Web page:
Sociology Professor Receives NSF Grant
Sponsor: National Science Foundation (NSF)
Dates: June 1, 2013 – May 31, 2015
Collaborative Research: Kin Location, Neighborhood Characteristics, and Residential Migration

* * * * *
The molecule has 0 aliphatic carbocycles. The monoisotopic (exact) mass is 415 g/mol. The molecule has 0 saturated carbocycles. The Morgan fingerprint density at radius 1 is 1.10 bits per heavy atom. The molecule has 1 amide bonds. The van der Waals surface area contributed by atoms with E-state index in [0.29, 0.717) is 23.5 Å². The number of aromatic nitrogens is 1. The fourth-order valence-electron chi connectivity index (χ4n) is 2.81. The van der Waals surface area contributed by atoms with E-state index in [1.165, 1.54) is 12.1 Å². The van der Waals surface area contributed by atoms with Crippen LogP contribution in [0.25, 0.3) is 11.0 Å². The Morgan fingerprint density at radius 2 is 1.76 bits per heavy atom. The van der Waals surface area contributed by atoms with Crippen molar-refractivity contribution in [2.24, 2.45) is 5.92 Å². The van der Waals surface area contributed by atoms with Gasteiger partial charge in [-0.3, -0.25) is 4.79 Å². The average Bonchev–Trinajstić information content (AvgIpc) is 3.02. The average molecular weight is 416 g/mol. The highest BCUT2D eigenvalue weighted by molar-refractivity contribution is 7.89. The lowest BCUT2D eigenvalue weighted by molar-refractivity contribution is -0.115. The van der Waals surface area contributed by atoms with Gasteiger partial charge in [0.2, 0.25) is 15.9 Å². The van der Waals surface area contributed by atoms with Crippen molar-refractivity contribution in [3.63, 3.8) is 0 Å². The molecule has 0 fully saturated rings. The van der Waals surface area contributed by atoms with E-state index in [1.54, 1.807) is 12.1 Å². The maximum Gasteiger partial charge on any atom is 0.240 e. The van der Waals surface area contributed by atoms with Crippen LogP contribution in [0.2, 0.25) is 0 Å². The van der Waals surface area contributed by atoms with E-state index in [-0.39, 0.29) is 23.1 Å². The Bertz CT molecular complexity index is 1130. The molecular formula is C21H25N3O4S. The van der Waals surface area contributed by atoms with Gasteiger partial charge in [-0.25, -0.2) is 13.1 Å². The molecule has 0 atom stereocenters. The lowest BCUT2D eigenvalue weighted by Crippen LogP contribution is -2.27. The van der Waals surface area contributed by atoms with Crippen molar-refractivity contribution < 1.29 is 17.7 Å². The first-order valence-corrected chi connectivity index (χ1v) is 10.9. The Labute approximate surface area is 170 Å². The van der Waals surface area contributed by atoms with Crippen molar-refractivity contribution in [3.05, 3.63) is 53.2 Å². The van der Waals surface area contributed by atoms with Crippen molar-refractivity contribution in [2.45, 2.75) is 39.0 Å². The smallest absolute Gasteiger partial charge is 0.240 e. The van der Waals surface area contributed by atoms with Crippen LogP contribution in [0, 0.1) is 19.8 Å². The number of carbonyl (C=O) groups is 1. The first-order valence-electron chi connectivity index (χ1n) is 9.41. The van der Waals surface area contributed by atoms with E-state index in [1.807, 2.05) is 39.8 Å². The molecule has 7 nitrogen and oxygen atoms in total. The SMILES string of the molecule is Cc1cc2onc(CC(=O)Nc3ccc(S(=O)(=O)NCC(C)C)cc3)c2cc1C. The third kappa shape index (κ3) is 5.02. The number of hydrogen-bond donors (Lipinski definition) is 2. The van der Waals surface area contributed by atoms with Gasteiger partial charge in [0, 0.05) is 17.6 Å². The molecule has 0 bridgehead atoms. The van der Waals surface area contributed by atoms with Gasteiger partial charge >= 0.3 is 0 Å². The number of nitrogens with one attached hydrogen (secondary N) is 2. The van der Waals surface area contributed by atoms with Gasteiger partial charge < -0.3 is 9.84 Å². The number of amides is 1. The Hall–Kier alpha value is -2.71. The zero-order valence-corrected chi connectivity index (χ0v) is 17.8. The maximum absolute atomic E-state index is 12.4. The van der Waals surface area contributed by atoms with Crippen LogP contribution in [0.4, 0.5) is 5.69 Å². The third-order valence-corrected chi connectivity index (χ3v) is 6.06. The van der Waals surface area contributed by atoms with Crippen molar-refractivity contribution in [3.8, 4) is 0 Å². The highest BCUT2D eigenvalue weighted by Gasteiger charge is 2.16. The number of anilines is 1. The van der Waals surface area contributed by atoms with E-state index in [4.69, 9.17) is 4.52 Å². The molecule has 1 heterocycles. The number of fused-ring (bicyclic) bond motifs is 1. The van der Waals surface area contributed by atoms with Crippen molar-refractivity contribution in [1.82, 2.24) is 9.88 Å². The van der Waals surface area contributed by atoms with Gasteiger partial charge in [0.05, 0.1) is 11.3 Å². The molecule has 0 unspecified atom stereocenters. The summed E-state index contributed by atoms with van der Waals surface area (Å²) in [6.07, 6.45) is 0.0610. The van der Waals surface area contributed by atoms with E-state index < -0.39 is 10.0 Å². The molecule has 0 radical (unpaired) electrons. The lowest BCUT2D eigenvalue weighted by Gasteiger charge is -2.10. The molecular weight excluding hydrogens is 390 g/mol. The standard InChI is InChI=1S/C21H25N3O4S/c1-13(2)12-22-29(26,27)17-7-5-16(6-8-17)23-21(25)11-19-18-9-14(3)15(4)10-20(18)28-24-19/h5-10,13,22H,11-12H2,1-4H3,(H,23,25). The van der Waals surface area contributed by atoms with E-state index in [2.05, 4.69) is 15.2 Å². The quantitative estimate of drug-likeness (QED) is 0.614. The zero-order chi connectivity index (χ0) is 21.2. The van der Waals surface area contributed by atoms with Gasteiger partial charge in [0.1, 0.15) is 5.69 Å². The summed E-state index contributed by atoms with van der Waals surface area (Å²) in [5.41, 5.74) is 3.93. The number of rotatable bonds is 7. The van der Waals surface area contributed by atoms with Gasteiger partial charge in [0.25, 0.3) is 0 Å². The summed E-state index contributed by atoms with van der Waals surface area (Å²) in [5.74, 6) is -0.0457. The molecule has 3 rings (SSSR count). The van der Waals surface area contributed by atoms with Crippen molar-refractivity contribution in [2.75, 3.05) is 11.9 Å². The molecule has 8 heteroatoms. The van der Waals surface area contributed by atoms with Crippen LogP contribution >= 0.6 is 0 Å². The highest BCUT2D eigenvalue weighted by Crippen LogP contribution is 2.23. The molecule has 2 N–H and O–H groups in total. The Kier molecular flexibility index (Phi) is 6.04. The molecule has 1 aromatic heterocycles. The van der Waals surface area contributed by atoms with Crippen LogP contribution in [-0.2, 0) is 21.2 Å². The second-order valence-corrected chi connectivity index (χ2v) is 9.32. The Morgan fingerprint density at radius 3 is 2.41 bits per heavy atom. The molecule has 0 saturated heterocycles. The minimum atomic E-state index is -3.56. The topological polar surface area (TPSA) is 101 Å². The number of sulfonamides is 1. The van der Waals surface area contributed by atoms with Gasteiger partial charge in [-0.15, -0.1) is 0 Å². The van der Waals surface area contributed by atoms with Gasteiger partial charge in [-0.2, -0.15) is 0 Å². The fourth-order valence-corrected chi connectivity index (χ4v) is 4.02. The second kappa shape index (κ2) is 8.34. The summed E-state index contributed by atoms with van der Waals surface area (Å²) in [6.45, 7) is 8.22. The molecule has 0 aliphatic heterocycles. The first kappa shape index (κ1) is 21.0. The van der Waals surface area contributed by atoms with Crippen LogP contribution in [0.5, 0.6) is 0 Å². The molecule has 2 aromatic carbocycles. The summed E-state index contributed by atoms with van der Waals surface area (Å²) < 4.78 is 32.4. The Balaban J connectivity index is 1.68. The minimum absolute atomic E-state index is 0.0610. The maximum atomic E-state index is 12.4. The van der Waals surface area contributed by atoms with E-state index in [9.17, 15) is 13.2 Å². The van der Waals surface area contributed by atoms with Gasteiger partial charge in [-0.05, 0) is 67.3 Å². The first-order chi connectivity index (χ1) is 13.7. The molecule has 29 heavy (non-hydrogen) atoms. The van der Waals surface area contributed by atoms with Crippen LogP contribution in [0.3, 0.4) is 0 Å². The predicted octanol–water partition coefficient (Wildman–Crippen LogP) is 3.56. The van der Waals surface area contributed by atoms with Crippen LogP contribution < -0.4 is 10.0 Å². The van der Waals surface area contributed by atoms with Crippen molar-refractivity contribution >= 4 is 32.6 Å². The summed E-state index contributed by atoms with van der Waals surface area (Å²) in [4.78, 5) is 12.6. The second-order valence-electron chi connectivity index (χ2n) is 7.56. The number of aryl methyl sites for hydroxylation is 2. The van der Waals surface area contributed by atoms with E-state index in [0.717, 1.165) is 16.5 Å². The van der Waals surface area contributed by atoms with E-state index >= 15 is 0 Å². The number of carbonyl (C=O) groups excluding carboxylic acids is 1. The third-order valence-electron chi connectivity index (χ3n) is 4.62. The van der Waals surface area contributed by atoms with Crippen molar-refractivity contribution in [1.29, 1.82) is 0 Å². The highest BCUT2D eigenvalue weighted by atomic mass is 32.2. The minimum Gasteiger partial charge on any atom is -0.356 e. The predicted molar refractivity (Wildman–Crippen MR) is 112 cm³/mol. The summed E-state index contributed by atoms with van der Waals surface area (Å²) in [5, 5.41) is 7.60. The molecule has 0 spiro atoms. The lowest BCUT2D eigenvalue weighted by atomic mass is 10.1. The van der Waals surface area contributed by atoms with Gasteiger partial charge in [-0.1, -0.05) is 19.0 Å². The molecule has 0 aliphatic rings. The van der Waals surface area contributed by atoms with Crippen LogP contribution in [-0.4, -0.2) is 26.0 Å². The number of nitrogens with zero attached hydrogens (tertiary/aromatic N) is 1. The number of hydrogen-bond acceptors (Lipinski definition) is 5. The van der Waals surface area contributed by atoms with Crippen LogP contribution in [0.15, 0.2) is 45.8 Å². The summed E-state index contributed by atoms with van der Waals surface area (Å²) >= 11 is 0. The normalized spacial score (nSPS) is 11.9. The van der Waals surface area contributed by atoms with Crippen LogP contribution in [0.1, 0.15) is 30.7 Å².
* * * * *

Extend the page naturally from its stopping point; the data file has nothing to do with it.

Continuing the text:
The burgeoning evidence on the importance of neighborhood characteristics--especially their socioeconomic and racial/ethnic composition--for individual behavior and well-being directs attention to the migration processes by which families and individuals attain residence in particular types of neighborhoods. Prior research on the determinants of moving between poor and nonpoor neighborhoods, and between neighborhoods of varying racial compositions, has for the most part neglected the potential influence of two factors: the types of neighborhoods inhabited by kin and movers' own neighborhood residential history. The proposed project aims to remedy this neglect by using data from the 1968-2009 waves of the Panel Study of Income Dynamics, along with neighborhood-level data from four decennial U.S. censuses, to test innovative hypotheses regarding how the geographic location of nuclear and extended family members and the proportion of individuals' life-course spent in particular types of neighborhoods influence the likelihood of moving between various types of neighborhoods. Special attention is to given to whether the effect of kin location on these inter-neighborhood migration patterns varies by sociodemographic characteristics of potential movers and their kin (e.g., age, sex, race, economic status) and whether the pronounced differences between blacks and whites and between the poor and nonpoor in the likelihood of moving between neighborhoods of varying economic and racial composition can be explained by race and class differences in the types of neighborhoods inhabited by kin and by the types of neighborhoods inhabited by potential movers earlier in their lives.